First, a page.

US inflation data is top of investors' list of economic releases this week

London (AFP) - Stock markets struck a mixed note Tuesday as caution prevailed before key US inflation data, which could spell major implications for the Federal Reserve’s interest-rate plans.

London stocks edged lower as official data showed UK wages rose faster than inflation, reigniting concerns that British interest rates could remain at multi-year highs for longer than thought, or even increase further.

Official data, however, is expected to reveal on Wednesday a sharp fall in British annual inflation.

In the eurozone, Frankfurt and Paris gained approaching the half-way stage, after a similarly mixed showing in Asia.

Wall Street’s three main bourses provided a tepid lead as traders bided their time before the closely watched consumer price index (CPI) report, as well as other key figures including retail sales and jobless claims.

Oil prices won further support from an upbeat market outlook from the OPEC cartel of crude producers, while the dollar wavered.

- ‘On edge of seats’ -

“Investors are on the edge of their seats, waiting for the latest scoop on US inflation data to take a fresh direction in both stock and bond markets,” added SwissQuote analyst Ipek Ozkardeskaya.

CPI is forecast to have hit 3.3 percent in October, down from 3.7 percent in September, according to a Bloomberg survey of economists.

But that is still well above the Fed’s two percent target.

A number of Fed decision-makers are also lined up to make speeches, which will be pored over for their views on the central bank’s best course of action as they try to bring prices under control without tipping the economy into recession.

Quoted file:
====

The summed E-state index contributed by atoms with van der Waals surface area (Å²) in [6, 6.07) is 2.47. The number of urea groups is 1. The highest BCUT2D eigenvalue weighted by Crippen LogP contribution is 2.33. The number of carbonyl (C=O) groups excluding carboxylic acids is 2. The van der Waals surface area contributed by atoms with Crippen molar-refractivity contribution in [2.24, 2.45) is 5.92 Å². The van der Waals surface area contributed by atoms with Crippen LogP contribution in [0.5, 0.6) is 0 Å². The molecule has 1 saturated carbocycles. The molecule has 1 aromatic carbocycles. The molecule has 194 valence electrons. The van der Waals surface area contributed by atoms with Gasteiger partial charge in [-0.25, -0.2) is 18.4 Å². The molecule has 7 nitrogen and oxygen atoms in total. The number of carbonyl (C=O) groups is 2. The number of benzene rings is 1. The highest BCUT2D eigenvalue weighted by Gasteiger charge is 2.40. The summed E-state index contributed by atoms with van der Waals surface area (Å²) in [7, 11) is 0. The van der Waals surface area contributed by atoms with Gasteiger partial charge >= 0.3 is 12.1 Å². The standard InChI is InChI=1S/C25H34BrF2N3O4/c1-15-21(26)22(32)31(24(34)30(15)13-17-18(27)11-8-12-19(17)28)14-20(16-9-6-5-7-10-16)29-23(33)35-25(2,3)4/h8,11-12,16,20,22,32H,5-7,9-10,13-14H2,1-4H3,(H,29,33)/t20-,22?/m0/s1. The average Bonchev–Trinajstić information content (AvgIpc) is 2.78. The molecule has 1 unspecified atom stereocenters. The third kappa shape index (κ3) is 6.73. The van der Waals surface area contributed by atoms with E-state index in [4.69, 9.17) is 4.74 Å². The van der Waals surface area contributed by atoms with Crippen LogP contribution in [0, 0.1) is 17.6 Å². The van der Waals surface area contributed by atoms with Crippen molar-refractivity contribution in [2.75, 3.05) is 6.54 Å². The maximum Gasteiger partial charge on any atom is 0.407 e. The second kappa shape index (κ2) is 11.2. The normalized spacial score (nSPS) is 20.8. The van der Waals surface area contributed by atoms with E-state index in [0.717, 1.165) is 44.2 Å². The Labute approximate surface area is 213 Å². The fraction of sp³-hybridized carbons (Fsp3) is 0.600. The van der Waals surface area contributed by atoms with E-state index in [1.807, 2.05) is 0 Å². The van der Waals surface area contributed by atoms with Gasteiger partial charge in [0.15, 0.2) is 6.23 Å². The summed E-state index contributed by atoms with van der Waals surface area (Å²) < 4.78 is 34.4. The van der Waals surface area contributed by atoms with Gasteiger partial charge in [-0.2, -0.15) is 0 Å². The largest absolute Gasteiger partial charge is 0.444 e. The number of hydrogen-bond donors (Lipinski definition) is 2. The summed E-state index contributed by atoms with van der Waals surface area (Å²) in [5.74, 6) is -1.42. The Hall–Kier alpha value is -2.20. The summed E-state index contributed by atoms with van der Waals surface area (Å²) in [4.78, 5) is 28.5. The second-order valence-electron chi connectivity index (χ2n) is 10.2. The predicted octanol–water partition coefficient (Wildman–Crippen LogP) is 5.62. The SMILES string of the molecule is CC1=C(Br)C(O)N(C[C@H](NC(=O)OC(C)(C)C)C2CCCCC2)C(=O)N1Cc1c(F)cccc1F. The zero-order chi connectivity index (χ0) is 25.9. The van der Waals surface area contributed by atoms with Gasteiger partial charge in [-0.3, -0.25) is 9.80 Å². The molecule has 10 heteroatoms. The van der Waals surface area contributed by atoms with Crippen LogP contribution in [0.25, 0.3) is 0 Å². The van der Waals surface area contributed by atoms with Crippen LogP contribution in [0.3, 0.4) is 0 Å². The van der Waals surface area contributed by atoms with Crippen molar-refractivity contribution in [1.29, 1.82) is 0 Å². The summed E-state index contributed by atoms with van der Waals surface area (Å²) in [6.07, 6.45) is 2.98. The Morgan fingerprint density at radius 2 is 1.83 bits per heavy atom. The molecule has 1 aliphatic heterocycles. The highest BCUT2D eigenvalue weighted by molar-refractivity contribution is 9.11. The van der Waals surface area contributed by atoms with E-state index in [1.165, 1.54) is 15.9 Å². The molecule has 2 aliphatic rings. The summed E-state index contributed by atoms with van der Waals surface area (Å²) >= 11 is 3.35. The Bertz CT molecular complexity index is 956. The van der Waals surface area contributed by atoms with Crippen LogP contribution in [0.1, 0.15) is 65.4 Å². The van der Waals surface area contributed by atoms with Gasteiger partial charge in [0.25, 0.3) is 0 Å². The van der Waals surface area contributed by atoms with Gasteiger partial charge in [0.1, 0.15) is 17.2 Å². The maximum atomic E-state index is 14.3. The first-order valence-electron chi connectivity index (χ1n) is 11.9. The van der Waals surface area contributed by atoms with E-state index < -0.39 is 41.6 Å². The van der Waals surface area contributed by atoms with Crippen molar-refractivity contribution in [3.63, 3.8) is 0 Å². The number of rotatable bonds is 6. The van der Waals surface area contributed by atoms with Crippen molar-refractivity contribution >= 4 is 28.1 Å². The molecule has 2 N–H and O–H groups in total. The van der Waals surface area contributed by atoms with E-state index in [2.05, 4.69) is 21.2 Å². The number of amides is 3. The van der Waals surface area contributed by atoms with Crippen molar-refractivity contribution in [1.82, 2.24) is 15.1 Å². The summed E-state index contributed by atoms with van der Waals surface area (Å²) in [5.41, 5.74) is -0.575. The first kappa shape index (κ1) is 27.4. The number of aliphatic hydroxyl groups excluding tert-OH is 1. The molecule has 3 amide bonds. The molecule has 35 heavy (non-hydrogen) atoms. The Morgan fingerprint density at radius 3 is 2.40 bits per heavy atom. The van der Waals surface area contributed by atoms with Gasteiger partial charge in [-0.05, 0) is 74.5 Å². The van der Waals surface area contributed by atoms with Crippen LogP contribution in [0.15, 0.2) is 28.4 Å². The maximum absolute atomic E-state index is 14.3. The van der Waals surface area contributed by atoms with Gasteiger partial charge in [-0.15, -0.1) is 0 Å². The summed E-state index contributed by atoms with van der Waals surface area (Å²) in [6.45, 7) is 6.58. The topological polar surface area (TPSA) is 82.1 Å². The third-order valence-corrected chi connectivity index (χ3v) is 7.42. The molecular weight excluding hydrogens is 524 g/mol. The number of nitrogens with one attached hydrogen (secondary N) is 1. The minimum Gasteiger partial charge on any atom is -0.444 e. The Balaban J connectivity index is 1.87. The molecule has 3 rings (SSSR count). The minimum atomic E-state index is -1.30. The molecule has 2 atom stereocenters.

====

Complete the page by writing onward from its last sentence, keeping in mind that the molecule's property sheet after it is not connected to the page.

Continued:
There is a general consensus that they have already hit their peak in terms of rates, having brought inflation down from more than nine percent last year, though officials have left the door open to another hike.

“Investors are fully aware that fluctuations in inflation, especially top-side beats, are an ongoing risk to markets,” said analyst Stephen Innes at SPI Asset Management.

“It is too early to completely dismiss the possibility of a hike in December (or January).”

Other analysts pointed out that policymakers have reasserted their determination to bring inflation to heel and would keep borrowing costs elevated for some time, even if they do not lift again.

Meanwhile, there are hopes that this week’s upcoming meeting between US President Joe Biden and Chinese leader Xi Jinping could ease tensions between the economic superpowers and give a much-needed boost to markets.

Wall Street will later digest earnings from retail titans Walmart and Target for clues on consumer activity.

- Key figures around 1115 GMT -

London - FTSE 100: DOWN 0.3 percent at 7,404.89 points

Paris - CAC 40: UP 0.2 percent at 7,098.61

Frankfurt - DAX: UP 0.5 percent at 15,413.53

EURO STOXX 50: UP 0.3 percent at 4,243.12

Tokyo - Nikkei 225: UP 0.3 percent at 32,695.93 (close)

Hong Kong - Hang Seng Index: DOWN 0.2 percent at 17,396.86 (close)

Shanghai - Composite: UP 0.3 percent at 3,056.07 (close)

New York - Dow: UP 0.2 percent at 34,337.87 (close)

Euro/dollar: UP at $1.0722 from $1.0701 on Monday

Dollar/yen: FLAT at 151.71 yen

Pound/dollar: UP at $1.2287 from $1.2280

Euro/pound: UP at 87.23 pence from 87.12 pence

Brent North Sea crude: UP 0.1 percent at $82.64 per barrel

West Texas Intermediate: UP 0.1 percent at $78.40 per barrel